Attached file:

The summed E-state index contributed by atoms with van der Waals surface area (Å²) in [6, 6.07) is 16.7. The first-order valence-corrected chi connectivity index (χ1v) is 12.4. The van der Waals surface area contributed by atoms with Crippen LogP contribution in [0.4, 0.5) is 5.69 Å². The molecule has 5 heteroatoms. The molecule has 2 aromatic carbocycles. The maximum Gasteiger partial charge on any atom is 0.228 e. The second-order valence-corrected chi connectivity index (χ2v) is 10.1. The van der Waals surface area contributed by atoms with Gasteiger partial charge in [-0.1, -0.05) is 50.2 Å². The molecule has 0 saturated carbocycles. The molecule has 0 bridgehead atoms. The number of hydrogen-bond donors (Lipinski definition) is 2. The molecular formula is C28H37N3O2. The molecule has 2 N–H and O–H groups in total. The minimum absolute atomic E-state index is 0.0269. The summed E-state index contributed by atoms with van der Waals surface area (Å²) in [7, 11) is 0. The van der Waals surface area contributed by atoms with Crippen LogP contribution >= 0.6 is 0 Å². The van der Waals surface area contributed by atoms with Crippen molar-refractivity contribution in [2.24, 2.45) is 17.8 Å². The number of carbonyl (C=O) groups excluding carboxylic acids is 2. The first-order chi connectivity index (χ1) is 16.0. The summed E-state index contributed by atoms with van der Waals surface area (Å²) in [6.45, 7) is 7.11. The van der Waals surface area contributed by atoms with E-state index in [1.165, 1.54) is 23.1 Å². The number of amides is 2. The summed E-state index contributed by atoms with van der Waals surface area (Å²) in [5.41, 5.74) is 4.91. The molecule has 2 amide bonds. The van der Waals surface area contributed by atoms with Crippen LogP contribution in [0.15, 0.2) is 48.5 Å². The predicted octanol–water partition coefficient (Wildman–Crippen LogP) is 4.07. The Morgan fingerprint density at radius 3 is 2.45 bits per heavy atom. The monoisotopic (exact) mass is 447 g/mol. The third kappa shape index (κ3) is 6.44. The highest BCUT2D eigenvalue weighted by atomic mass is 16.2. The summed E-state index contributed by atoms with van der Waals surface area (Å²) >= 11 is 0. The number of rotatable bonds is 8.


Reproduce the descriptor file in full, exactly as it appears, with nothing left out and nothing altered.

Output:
The summed E-state index contributed by atoms with van der Waals surface area (Å²) in [6, 6.07) is 16.7. The first-order valence-corrected chi connectivity index (χ1v) is 12.4. The van der Waals surface area contributed by atoms with Crippen LogP contribution in [0.4, 0.5) is 5.69 Å². The molecule has 5 heteroatoms. The molecule has 2 aromatic carbocycles. The maximum Gasteiger partial charge on any atom is 0.228 e. The second-order valence-corrected chi connectivity index (χ2v) is 10.1. The van der Waals surface area contributed by atoms with Gasteiger partial charge in [-0.1, -0.05) is 50.2 Å². The molecule has 0 saturated carbocycles. The molecule has 0 bridgehead atoms. The number of hydrogen-bond donors (Lipinski definition) is 2. The molecular formula is C28H37N3O2. The molecule has 2 N–H and O–H groups in total. The minimum absolute atomic E-state index is 0.0269. The summed E-state index contributed by atoms with van der Waals surface area (Å²) in [7, 11) is 0. The van der Waals surface area contributed by atoms with Crippen LogP contribution >= 0.6 is 0 Å². The van der Waals surface area contributed by atoms with Crippen molar-refractivity contribution in [2.24, 2.45) is 17.8 Å². The number of carbonyl (C=O) groups excluding carboxylic acids is 2. The first-order chi connectivity index (χ1) is 16.0. The summed E-state index contributed by atoms with van der Waals surface area (Å²) in [6.45, 7) is 7.11. The van der Waals surface area contributed by atoms with E-state index in [1.165, 1.54) is 23.1 Å². The number of amides is 2. The summed E-state index contributed by atoms with van der Waals surface area (Å²) in [5.41, 5.74) is 4.91. The molecule has 2 amide bonds. The van der Waals surface area contributed by atoms with Crippen LogP contribution in [0.15, 0.2) is 48.5 Å². The predicted octanol–water partition coefficient (Wildman–Crippen LogP) is 4.07. The Morgan fingerprint density at radius 3 is 2.45 bits per heavy atom. The monoisotopic (exact) mass is 447 g/mol. The third kappa shape index (κ3) is 6.44. The highest BCUT2D eigenvalue weighted by atomic mass is 16.2. The summed E-state index contributed by atoms with van der Waals surface area (Å²) >= 11 is 0. The number of rotatable bonds is 8.